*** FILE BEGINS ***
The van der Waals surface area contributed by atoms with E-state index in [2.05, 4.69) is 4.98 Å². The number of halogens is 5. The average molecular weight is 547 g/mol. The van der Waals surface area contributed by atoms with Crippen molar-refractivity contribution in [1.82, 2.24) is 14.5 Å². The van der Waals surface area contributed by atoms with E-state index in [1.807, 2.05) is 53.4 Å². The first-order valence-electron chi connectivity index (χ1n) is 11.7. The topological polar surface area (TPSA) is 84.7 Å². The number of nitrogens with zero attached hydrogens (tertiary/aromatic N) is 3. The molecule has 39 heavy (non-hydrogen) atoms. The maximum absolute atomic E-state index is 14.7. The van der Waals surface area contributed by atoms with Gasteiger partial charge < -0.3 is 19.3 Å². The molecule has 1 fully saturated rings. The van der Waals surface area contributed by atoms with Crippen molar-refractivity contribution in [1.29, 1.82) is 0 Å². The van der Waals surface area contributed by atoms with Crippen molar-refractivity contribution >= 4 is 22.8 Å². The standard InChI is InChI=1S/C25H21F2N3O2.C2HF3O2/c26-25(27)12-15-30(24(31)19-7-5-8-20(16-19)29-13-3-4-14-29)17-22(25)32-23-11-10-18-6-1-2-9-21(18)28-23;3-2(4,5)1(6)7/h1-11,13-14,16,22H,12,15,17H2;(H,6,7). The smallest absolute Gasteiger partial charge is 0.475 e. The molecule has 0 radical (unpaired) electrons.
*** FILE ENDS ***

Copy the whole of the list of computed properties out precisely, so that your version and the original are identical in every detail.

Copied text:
The van der Waals surface area contributed by atoms with E-state index in [2.05, 4.69) is 4.98 Å². The number of halogens is 5. The average molecular weight is 547 g/mol. The van der Waals surface area contributed by atoms with Crippen molar-refractivity contribution in [1.82, 2.24) is 14.5 Å². The van der Waals surface area contributed by atoms with E-state index in [1.807, 2.05) is 53.4 Å². The first-order valence-electron chi connectivity index (χ1n) is 11.7. The topological polar surface area (TPSA) is 84.7 Å². The number of nitrogens with zero attached hydrogens (tertiary/aromatic N) is 3. The molecule has 39 heavy (non-hydrogen) atoms. The maximum absolute atomic E-state index is 14.7. The van der Waals surface area contributed by atoms with Gasteiger partial charge < -0.3 is 19.3 Å². The molecule has 1 fully saturated rings. The van der Waals surface area contributed by atoms with Crippen molar-refractivity contribution in [1.29, 1.82) is 0 Å². The van der Waals surface area contributed by atoms with Crippen molar-refractivity contribution >= 4 is 22.8 Å². The standard InChI is InChI=1S/C25H21F2N3O2.C2HF3O2/c26-25(27)12-15-30(24(31)19-7-5-8-20(16-19)29-13-3-4-14-29)17-22(25)32-23-11-10-18-6-1-2-9-21(18)28-23;3-2(4,5)1(6)7/h1-11,13-14,16,22H,12,15,17H2;(H,6,7). The smallest absolute Gasteiger partial charge is 0.475 e. The molecule has 0 radical (unpaired) electrons.